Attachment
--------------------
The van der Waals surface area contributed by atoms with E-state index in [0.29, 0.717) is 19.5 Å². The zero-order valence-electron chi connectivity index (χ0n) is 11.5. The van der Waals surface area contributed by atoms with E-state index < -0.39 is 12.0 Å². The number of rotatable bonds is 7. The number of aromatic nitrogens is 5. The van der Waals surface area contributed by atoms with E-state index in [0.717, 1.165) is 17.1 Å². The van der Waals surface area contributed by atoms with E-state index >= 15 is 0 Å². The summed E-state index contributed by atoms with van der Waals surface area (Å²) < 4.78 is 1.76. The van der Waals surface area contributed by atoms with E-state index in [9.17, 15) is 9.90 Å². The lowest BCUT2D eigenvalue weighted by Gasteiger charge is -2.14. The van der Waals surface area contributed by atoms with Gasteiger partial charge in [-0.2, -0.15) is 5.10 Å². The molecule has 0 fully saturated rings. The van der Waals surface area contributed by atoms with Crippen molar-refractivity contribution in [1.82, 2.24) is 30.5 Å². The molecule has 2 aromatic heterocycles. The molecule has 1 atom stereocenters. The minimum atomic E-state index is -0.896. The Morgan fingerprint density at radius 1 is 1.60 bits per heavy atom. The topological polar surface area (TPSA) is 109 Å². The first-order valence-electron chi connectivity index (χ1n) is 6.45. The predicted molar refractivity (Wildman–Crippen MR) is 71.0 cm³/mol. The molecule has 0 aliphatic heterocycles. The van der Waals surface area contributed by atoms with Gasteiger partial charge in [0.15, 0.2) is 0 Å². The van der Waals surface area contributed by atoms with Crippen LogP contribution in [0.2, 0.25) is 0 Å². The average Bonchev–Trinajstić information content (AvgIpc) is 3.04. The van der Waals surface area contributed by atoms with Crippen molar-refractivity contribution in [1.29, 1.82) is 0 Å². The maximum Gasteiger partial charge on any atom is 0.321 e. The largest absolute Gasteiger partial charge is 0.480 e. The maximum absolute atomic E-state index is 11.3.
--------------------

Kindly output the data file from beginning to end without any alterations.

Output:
The van der Waals surface area contributed by atoms with E-state index in [0.29, 0.717) is 19.5 Å². The zero-order valence-electron chi connectivity index (χ0n) is 11.5. The van der Waals surface area contributed by atoms with E-state index < -0.39 is 12.0 Å². The number of rotatable bonds is 7. The number of aromatic nitrogens is 5. The van der Waals surface area contributed by atoms with E-state index in [0.717, 1.165) is 17.1 Å². The van der Waals surface area contributed by atoms with E-state index >= 15 is 0 Å². The summed E-state index contributed by atoms with van der Waals surface area (Å²) < 4.78 is 1.76. The van der Waals surface area contributed by atoms with E-state index in [9.17, 15) is 9.90 Å². The lowest BCUT2D eigenvalue weighted by Gasteiger charge is -2.14. The van der Waals surface area contributed by atoms with Gasteiger partial charge in [-0.2, -0.15) is 5.10 Å². The molecule has 0 fully saturated rings. The van der Waals surface area contributed by atoms with Crippen molar-refractivity contribution in [1.82, 2.24) is 30.5 Å². The molecule has 2 aromatic heterocycles. The molecule has 1 atom stereocenters. The minimum atomic E-state index is -0.896. The Morgan fingerprint density at radius 1 is 1.60 bits per heavy atom. The topological polar surface area (TPSA) is 109 Å². The first-order valence-electron chi connectivity index (χ1n) is 6.45. The predicted molar refractivity (Wildman–Crippen MR) is 71.0 cm³/mol. The molecule has 0 aliphatic heterocycles. The van der Waals surface area contributed by atoms with Gasteiger partial charge in [0.15, 0.2) is 0 Å². The van der Waals surface area contributed by atoms with Crippen LogP contribution in [0.2, 0.25) is 0 Å². The average Bonchev–Trinajstić information content (AvgIpc) is 3.04. The van der Waals surface area contributed by atoms with Crippen molar-refractivity contribution in [1.29, 1.82) is 0 Å². The maximum Gasteiger partial charge on any atom is 0.321 e. The largest absolute Gasteiger partial charge is 0.480 e. The maximum absolute atomic E-state index is 11.3.